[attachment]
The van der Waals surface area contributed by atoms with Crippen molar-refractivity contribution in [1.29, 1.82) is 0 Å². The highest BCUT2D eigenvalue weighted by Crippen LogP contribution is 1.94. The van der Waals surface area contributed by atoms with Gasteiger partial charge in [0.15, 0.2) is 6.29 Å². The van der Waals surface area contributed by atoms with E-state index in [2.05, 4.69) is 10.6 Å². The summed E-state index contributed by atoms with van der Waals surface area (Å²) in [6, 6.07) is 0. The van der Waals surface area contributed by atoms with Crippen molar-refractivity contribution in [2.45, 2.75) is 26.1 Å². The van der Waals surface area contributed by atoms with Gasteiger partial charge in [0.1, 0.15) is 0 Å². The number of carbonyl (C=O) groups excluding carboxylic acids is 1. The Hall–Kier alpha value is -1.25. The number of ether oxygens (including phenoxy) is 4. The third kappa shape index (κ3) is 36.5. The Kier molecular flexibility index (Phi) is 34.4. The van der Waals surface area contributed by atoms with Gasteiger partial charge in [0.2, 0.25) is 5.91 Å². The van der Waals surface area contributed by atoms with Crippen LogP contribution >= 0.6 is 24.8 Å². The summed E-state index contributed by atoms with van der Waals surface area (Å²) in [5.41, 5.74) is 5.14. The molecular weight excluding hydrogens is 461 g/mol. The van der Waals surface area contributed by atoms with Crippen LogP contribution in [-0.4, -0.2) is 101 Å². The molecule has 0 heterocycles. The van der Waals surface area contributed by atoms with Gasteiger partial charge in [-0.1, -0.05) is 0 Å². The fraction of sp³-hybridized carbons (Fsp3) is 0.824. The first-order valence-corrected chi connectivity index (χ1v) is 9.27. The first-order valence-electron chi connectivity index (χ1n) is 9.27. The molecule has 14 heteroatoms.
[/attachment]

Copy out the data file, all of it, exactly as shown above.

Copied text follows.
The van der Waals surface area contributed by atoms with Crippen molar-refractivity contribution in [1.29, 1.82) is 0 Å². The highest BCUT2D eigenvalue weighted by Crippen LogP contribution is 1.94. The van der Waals surface area contributed by atoms with Gasteiger partial charge in [0.15, 0.2) is 6.29 Å². The van der Waals surface area contributed by atoms with E-state index in [2.05, 4.69) is 10.6 Å². The summed E-state index contributed by atoms with van der Waals surface area (Å²) in [6, 6.07) is 0. The van der Waals surface area contributed by atoms with Crippen molar-refractivity contribution in [2.45, 2.75) is 26.1 Å². The van der Waals surface area contributed by atoms with Gasteiger partial charge in [0.1, 0.15) is 0 Å². The number of carbonyl (C=O) groups excluding carboxylic acids is 1. The Hall–Kier alpha value is -1.25. The number of ether oxygens (including phenoxy) is 4. The third kappa shape index (κ3) is 36.5. The Kier molecular flexibility index (Phi) is 34.4. The van der Waals surface area contributed by atoms with Gasteiger partial charge in [0.2, 0.25) is 5.91 Å². The van der Waals surface area contributed by atoms with Crippen LogP contribution >= 0.6 is 24.8 Å². The summed E-state index contributed by atoms with van der Waals surface area (Å²) in [5.41, 5.74) is 5.14. The molecular weight excluding hydrogens is 461 g/mol. The van der Waals surface area contributed by atoms with Crippen LogP contribution in [-0.4, -0.2) is 101 Å². The molecule has 0 heterocycles. The van der Waals surface area contributed by atoms with Gasteiger partial charge in [-0.1, -0.05) is 0 Å². The fraction of sp³-hybridized carbons (Fsp3) is 0.824. The first-order valence-corrected chi connectivity index (χ1v) is 9.27. The first-order valence-electron chi connectivity index (χ1n) is 9.27. The molecule has 14 heteroatoms.